HC Deb 17 April 1812 vol 22 cc421-2
Mr. Lyttelton

presented a Petition from the commercial and manufacturing inhabitants of Dudley. He said he felt it his duty, in presenting this Petition, to state to the House, that in the populous neighbourhood of Dudley there was at this moment the greatest distress prevailing, from the very high price of provisions; that the higher classes of manufacturers in that town and neigbourhood had on all occasions evinced their loyalty and patriotism, and from these praiseworthy principles, had always endeavoured to alleviate the distresses of the working men, by expending their capitals in giving them employment, in hopes that the American markets would soon be opened, and the monopoly of the East India Company done away; so that new sources might be opened to the encouragement of British industry and adventure; but he was afraid it could not be done much longer; and it seemed necessary the House should give attention to the subject.

The Petition was then read, setting forth,

"That the Petitioners beg leave to represent to the House the distressed situation of the numerous manufacturers of that populous town and neighbourhood; and that in consequence of the great depression in trade, the labouring mechanics have not sufficient employment to enable them to maintain their families and to preserve them from want; and the petitioners look up to the House as the representatives and protectors of this great commercial empire, and indulge a confident hope, that the House will adopt such measures as may be best calculated to remedy the distresses and difficulties under which they are at present labouring; and the petitioners are of opinion, that it is expedient to discontinue the commercial monopoly of the East India Company at the expiration of their present Charter; and it appears to them to be both unreasonable and unjust, that British subjects should be denied the privilege of trading to India whilst it is allowed to neutral nations; and praying the House to adopt the necessary measures for the abolition of the commercial monopoly of the East India Company, or at least such part thereof as to their wisdom may seem expedient."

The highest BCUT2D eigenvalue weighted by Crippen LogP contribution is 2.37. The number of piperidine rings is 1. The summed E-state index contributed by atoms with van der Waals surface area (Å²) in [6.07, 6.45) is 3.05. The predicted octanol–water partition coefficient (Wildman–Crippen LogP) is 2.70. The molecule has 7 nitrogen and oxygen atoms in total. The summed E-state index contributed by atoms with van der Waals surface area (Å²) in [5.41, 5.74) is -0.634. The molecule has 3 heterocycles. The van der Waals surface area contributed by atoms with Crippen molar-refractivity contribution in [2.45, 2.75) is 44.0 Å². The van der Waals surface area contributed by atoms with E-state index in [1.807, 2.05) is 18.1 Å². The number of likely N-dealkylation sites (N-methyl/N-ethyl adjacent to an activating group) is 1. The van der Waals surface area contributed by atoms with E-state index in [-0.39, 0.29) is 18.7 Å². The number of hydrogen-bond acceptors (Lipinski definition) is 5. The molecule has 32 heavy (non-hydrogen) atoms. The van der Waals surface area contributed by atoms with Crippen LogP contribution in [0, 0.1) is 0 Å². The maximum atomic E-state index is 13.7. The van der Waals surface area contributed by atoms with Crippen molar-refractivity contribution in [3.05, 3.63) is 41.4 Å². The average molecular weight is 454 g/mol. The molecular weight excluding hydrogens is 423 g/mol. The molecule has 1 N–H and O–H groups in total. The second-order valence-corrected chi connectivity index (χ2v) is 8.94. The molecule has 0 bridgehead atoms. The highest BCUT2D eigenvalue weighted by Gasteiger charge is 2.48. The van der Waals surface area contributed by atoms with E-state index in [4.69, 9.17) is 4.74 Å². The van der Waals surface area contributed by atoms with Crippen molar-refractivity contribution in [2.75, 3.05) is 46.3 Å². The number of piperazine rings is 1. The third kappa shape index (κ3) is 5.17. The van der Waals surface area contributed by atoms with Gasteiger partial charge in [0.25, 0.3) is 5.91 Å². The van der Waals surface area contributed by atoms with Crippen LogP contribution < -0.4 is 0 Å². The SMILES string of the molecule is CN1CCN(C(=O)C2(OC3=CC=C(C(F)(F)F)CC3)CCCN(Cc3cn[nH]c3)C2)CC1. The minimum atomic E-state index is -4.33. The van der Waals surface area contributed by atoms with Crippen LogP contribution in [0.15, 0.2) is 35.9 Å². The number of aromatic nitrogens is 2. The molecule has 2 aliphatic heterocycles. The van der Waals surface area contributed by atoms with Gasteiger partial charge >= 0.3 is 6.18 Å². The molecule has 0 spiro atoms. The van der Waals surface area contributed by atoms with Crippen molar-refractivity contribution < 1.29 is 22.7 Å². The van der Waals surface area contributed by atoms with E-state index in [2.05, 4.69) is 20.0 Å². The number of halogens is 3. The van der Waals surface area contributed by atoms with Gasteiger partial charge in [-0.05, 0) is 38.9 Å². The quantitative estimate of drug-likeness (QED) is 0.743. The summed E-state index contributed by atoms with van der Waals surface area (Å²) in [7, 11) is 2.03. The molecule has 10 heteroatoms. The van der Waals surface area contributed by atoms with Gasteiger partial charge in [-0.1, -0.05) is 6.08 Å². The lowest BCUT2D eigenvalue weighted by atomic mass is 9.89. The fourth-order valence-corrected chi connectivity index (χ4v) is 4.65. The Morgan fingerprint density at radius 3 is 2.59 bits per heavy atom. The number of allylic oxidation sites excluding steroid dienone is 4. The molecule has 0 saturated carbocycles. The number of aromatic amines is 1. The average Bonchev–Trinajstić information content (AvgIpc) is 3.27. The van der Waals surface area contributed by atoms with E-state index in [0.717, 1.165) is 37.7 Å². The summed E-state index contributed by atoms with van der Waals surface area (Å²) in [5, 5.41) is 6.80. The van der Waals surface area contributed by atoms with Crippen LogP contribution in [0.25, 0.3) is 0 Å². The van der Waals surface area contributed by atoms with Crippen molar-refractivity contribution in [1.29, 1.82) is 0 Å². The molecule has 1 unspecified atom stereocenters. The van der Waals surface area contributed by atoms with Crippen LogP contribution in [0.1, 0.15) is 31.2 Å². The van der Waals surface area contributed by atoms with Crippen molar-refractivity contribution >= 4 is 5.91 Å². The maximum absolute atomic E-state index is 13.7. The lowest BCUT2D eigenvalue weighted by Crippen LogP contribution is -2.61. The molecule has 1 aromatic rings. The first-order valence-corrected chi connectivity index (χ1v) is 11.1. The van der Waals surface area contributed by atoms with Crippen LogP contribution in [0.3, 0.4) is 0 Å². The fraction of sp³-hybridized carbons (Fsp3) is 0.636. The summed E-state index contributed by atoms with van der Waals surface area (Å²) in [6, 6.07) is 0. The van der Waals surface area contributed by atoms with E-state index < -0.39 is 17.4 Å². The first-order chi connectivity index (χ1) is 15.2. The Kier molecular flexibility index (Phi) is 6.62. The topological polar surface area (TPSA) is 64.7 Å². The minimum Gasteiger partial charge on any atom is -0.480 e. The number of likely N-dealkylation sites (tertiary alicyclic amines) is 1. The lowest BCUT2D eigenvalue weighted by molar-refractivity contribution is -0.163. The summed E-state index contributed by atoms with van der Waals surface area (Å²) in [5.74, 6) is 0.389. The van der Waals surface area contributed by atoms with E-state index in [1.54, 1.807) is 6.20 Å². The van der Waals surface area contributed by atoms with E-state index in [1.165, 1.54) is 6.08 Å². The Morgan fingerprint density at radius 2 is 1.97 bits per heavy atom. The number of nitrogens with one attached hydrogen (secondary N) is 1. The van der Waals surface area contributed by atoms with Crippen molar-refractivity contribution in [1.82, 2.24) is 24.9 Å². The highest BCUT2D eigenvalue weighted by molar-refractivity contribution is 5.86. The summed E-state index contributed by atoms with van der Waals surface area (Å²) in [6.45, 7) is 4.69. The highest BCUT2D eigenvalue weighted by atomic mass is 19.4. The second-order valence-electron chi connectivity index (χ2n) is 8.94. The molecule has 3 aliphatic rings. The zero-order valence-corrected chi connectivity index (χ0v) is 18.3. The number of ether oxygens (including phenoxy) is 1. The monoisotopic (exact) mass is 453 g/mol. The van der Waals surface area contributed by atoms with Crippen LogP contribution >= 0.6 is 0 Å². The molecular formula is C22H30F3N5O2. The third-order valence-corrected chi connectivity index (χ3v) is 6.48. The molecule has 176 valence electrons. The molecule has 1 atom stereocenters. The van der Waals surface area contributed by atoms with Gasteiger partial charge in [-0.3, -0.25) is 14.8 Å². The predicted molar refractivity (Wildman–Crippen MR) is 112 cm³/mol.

Mr. Creevey

wished to ask the Chancellor of the Exchequer a question. That right hon. gentleman had lately signified his intention to bring forward certain propositions, the week after next, respecting the Company's renewal of their Charter. On former occasions of this kind, a statement of the Company's affairs had been laid before the House, which was referred to a Committee, and a report made thereon: but it would be impossible this could now be done, so that the members would have time to consider the report in the present session. He wished, therefore, to be informed by the right hon. gentleman, whether he meant to persist in his notice; as, considering all the outports of the country had their delegates in town, for the purpose of attending to this important question, it was highly desirable to know whether it would really come on or not?

The Chancellor of the Exchequer

answered, that he had certainly mentioned his intention of submitting certain resolutions on that subject to a Committee of the whole House the week after next;, and, if he had altered his intention, he should have signified the same to the House. It was his intention not only to submit that business to the consideration of the House, but to carry it through during the present session, unless difficulties should arise of which he had at present no conception.